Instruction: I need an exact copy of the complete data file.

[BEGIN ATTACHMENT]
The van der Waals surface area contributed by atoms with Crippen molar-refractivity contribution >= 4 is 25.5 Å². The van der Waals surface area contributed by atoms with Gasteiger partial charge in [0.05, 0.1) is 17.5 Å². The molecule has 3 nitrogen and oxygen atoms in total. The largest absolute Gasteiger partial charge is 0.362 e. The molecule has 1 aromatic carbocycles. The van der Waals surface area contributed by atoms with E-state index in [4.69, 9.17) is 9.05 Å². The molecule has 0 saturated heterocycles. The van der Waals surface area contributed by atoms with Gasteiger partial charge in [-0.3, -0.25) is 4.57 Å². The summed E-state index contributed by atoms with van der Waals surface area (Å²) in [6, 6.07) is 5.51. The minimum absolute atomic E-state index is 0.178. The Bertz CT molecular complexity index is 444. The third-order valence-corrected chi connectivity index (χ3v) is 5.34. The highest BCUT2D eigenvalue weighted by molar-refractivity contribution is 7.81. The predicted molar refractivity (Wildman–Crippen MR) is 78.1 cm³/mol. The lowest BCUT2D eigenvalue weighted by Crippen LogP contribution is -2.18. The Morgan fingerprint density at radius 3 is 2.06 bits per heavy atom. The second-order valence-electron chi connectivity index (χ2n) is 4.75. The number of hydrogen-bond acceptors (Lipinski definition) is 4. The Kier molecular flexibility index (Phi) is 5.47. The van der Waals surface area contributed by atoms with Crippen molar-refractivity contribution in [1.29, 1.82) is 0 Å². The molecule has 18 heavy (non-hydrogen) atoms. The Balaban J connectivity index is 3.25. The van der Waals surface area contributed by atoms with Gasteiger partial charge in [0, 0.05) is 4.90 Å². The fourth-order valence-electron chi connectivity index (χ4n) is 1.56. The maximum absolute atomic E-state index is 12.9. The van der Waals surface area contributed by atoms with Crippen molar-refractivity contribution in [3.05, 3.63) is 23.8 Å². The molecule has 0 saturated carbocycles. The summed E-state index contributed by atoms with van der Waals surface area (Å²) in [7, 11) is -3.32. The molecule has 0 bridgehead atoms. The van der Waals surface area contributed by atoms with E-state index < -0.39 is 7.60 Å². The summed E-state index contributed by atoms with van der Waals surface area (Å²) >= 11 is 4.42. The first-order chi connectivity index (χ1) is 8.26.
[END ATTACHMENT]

The van der Waals surface area contributed by atoms with Crippen molar-refractivity contribution >= 4 is 25.5 Å². The van der Waals surface area contributed by atoms with Gasteiger partial charge in [0.05, 0.1) is 17.5 Å². The molecule has 3 nitrogen and oxygen atoms in total. The largest absolute Gasteiger partial charge is 0.362 e. The molecule has 1 aromatic carbocycles. The van der Waals surface area contributed by atoms with E-state index in [4.69, 9.17) is 9.05 Å². The molecule has 0 saturated heterocycles. The van der Waals surface area contributed by atoms with Gasteiger partial charge in [-0.3, -0.25) is 4.57 Å². The summed E-state index contributed by atoms with van der Waals surface area (Å²) in [6, 6.07) is 5.51. The minimum absolute atomic E-state index is 0.178. The Bertz CT molecular complexity index is 444. The third-order valence-corrected chi connectivity index (χ3v) is 5.34. The highest BCUT2D eigenvalue weighted by molar-refractivity contribution is 7.81. The predicted molar refractivity (Wildman–Crippen MR) is 78.1 cm³/mol. The lowest BCUT2D eigenvalue weighted by Crippen LogP contribution is -2.18. The Morgan fingerprint density at radius 3 is 2.06 bits per heavy atom. The second-order valence-electron chi connectivity index (χ2n) is 4.75. The number of hydrogen-bond acceptors (Lipinski definition) is 4. The Kier molecular flexibility index (Phi) is 5.47. The van der Waals surface area contributed by atoms with Crippen molar-refractivity contribution in [1.29, 1.82) is 0 Å². The molecule has 18 heavy (non-hydrogen) atoms. The Balaban J connectivity index is 3.25. The van der Waals surface area contributed by atoms with Gasteiger partial charge in [0, 0.05) is 4.90 Å². The fourth-order valence-electron chi connectivity index (χ4n) is 1.56. The maximum absolute atomic E-state index is 12.9. The van der Waals surface area contributed by atoms with Crippen molar-refractivity contribution in [3.05, 3.63) is 23.8 Å². The molecule has 0 saturated carbocycles. The summed E-state index contributed by atoms with van der Waals surface area (Å²) in [7, 11) is -3.32. The molecule has 0 bridgehead atoms. The van der Waals surface area contributed by atoms with E-state index < -0.39 is 7.60 Å². The summed E-state index contributed by atoms with van der Waals surface area (Å²) >= 11 is 4.42. The first-order chi connectivity index (χ1) is 8.26.